The problem: Three boxes are give: A,B,C. In the box a there are two red marbles. In the box B there are two white marbles and in the box C there are one white and one red marble. One marble is randomly pulled out from one of the boxes. What is the probability that there is red marble left in the box if it's known that the marble that was first pulled out was white?

So, first of all, I am not sure if I get the problem right, I need to calculate the probability that box B is randomly chosen, because otherwise there will be not-red marble left ( in case the first one pulled out is white one). So, I calculated the probability, but I am quite sure it is incorrect as it is too easy: First I calculate the probability that the white marble is pulled out: $3/6=1/2$ as there are 3 white marbles and totally 6 marbles. Then I calculate the probability that the white marble comes from box C as that would be the only chance that in the box only red marble is left: $1/6$. Then I subtract the case when both white marble and white marble from box C is pulled out t.i. intersection: $P(A)=\frac{1}{2}+\frac{1}{6}-\frac{1}{2\cdot6}=\frac{7}{12}.$ Please correct me, if I have misunderstood the task and / or my solution is wrong.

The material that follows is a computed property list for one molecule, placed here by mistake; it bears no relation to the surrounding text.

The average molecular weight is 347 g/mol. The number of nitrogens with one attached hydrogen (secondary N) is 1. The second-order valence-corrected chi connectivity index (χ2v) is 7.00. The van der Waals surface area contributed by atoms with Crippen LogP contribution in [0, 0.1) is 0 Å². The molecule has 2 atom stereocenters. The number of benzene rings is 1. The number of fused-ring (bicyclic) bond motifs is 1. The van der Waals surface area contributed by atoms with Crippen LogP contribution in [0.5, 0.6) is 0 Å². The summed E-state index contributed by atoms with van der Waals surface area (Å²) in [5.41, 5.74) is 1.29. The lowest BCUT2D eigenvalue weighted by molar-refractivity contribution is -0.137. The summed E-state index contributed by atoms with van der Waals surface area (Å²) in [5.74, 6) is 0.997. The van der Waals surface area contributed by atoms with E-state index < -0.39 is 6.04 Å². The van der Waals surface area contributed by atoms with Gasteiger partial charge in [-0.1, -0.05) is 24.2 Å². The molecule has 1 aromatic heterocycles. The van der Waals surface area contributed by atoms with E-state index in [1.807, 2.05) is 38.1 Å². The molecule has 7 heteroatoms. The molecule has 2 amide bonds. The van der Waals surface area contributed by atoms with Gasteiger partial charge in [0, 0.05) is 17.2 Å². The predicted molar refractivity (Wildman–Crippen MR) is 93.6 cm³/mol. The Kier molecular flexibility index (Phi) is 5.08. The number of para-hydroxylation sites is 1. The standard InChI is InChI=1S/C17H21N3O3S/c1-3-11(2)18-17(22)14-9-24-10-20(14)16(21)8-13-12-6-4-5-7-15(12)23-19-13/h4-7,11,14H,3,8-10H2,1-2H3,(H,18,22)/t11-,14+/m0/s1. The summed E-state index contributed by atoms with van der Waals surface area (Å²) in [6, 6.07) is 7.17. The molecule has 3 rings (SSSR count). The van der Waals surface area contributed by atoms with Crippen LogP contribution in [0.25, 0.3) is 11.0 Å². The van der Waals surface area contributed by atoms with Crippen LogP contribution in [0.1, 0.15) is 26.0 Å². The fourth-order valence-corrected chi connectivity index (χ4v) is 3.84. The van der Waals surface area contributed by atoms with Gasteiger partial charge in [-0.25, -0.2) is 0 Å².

your question is a little difficult to understand. But what I understood is that you want to find the probability of picking a box at random taking out a ball and the ball remaining is red, given the one you took out is white.

The only way in which this could happen is if you picked box $C$ and you took a white ball. The probability of that is

$$ P(\text{white out},\text{red remaining})=P_{C,white}=1/3*1/2=1/6 $$

Now, the probability of taking out a withe ball is $P(\text{white out})=1/2$ (as you computed). Then $$ P(\text{red remaining}|\text{white out})=\frac{P(\text{white out},\text{red remaining})}{P(\text{white out})}=1/3 $$

This can also be seen by noticing that when you pick a white ball, you leave a red ball if and only if you pick the box C. And this has probability 1/3.

I tried to read at solution but I don't understand your argument. In particular it seems like you are adding and multiplying probabilities that are not independent.

  • $\begingroup$ @N.F.Taussig Corrected it. Thanks :) $\endgroup$ – David Jaramillo Oct 13 '19 at 18:17

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